Miscellaneous post-holiday thoughts on York County foods
Eat too much this Thanksgiving? I did… and then I went away for the weekend for my birthday. To tour a cheese factory (pictured above: Joan in her heaven). And then I came home to my mom’s homemade pie crust, a birthday tradition.
So, hoping that talking about food will make me want to eat it less – because that has ever worked, right? – I figured today would be a good day to share a smorgasbord of comments I’ve received about some York County foods this year!
This spring, reader Jennie Saylor Storms found a 2011 post about butcher bologna, a true York-only treat.
Jennie wrote, “I LOVE butcher bologna! And it is definitely only in York, PA. I grew up in York and when I married we moved to Lake Mills, WI, then Hagerstown, MD, then back to WI further north and now in western PA. None of them had it but when went to visit I got some and took home with me. I can get sweet Lebanon Bologna at a Giant Eagle, but not all of them have it. But no butcher Bologna in western PA. When I go to York I get it, freeze it and come home and then eat.” Jennie noted that she also loves some York County sugar cakes!
And reader Cindy Hiddeman wrote to me in October that she mail-ordered butcher bologna from Sechrist Brothers in Dallastown, to be sent to her home in Alexandria, Virginia. “I haven’t seen Butcher Bologna outside of the York area,” she wrote.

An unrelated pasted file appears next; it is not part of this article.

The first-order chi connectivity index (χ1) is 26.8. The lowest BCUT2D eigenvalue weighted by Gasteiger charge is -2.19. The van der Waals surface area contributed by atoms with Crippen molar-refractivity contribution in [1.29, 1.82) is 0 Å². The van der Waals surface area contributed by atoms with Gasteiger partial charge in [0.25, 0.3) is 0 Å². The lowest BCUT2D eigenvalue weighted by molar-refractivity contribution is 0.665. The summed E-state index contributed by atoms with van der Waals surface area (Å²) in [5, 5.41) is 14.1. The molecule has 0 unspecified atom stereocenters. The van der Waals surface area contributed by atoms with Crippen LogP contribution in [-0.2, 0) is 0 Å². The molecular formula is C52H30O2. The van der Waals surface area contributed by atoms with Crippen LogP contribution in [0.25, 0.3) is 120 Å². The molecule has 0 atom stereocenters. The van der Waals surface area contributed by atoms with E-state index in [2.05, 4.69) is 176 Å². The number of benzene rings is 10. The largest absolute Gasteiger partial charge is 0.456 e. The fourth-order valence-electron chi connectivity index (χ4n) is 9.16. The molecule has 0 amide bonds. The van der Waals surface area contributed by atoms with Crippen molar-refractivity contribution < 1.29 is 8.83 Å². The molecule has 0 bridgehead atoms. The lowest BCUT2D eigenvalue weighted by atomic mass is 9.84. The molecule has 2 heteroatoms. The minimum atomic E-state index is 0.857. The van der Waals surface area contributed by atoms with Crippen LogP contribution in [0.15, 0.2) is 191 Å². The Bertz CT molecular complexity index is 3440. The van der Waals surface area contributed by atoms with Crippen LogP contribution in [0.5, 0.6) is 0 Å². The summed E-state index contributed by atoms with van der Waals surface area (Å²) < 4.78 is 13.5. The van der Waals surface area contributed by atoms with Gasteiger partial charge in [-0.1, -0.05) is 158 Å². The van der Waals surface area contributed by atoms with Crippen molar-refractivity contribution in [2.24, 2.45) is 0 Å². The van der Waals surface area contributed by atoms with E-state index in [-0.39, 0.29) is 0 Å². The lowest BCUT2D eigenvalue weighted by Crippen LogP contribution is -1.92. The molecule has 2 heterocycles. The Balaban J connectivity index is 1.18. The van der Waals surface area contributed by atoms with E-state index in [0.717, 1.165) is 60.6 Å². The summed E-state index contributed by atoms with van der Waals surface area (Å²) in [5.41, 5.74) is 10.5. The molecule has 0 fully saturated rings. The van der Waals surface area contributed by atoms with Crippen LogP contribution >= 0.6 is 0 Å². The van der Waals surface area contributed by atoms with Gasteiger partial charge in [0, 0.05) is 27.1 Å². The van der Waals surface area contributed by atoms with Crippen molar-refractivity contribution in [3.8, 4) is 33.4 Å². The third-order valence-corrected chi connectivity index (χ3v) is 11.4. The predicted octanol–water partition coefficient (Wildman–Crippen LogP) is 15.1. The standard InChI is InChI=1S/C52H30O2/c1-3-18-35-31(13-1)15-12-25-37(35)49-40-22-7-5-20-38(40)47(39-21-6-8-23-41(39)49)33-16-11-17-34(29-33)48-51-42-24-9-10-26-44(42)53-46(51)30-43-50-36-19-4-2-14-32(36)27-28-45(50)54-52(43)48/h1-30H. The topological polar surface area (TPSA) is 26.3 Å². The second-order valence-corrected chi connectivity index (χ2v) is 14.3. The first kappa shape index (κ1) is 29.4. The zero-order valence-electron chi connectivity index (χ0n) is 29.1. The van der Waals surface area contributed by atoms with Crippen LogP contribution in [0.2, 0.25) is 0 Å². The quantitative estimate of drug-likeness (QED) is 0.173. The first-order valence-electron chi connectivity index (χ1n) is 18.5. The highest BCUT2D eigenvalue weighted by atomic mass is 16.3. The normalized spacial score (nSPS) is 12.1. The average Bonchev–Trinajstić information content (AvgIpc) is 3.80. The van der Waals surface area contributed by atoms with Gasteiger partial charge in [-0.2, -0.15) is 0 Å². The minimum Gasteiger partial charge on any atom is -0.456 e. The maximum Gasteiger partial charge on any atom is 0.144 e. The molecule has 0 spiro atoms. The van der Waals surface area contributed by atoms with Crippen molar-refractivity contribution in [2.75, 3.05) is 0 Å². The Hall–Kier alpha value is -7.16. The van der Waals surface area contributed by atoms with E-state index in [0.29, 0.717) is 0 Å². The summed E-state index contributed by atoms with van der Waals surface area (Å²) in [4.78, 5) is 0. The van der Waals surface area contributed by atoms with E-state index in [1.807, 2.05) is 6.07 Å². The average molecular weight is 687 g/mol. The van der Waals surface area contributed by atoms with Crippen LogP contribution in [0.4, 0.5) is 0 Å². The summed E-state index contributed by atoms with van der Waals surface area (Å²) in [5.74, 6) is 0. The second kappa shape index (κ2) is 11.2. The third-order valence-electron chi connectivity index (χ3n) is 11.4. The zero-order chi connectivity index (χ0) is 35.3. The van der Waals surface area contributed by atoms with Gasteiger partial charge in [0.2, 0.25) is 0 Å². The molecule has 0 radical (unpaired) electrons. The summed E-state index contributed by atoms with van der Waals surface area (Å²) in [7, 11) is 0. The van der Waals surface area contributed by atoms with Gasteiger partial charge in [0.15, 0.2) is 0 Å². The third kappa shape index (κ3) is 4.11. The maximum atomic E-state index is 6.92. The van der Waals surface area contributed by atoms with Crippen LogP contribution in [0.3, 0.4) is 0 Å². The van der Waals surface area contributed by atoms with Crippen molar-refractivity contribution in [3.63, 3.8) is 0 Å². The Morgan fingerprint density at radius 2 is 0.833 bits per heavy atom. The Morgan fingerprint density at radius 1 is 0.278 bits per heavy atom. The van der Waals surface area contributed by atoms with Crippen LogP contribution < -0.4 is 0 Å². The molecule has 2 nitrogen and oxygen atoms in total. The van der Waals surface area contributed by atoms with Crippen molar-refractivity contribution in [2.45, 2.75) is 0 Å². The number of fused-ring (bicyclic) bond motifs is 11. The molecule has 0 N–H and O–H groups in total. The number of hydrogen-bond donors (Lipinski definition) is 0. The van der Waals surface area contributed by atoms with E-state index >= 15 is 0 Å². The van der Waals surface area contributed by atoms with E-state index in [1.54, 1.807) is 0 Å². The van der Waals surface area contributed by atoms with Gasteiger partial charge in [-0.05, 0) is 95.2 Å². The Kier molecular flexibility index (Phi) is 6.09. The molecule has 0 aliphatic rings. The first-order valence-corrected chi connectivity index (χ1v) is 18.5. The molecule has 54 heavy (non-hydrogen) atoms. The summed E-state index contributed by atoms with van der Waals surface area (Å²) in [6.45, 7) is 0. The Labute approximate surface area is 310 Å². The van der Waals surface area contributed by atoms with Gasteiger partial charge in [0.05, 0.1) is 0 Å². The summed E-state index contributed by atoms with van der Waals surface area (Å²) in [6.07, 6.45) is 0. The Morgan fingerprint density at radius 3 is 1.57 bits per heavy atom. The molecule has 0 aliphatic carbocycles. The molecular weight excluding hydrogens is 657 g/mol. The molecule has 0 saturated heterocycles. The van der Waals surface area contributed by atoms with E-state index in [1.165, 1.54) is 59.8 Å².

Also in “revisiting earlier topics,” I heard about former local restaurant Pappy’s Pizza when reader Cesca commented, “What memories! I went to the one in Seaford, Delaware. I remember the player piano so well; it fascinated me as a little girl, and I still have the hat! My parents have kept it all these years. My dad was stationed at Fort Rucker, Alabama, and my grandmother would always mail me children’s games and things from Pappy’s. Whenever we visited my cousins and grandparents in Delaware, we went to Pappy’s. I loved finding this post.”
More in a cooking sense than a restaurant sense, reader Bill Lezzer is wondering how to cook puddin’ to get it to spread over pancakes or waffles. I’ve not ever seen it cooked that way personally, but my guess is that if you went a little lighter on the cornmeal and a little heavier on the broth/drippings, that might work? If you are cooking an already-mixed-up one, I might suggest mashing it and adding a bit of milk as you’re heating it, but go easy on that – I’m not really sure how that would affect the taste, but essentially it’d be like a combo of biscuits and gravy and puddin’! Does anyone else have an actual recipe or idea for Bill?
And, finally, as a quick note about food, I still have readers searching for recipes for the following, so if anyone has any leads, please let me know!
- Nancy Knaub is looking for a Knaub’s cake recipe from the market in York downtown.
- Readers Bruce and John are both looking for the Peoples Drug Store beefburger.
- Pat Burgmeyer is seeking the White Swan’s pork barbecue recipe.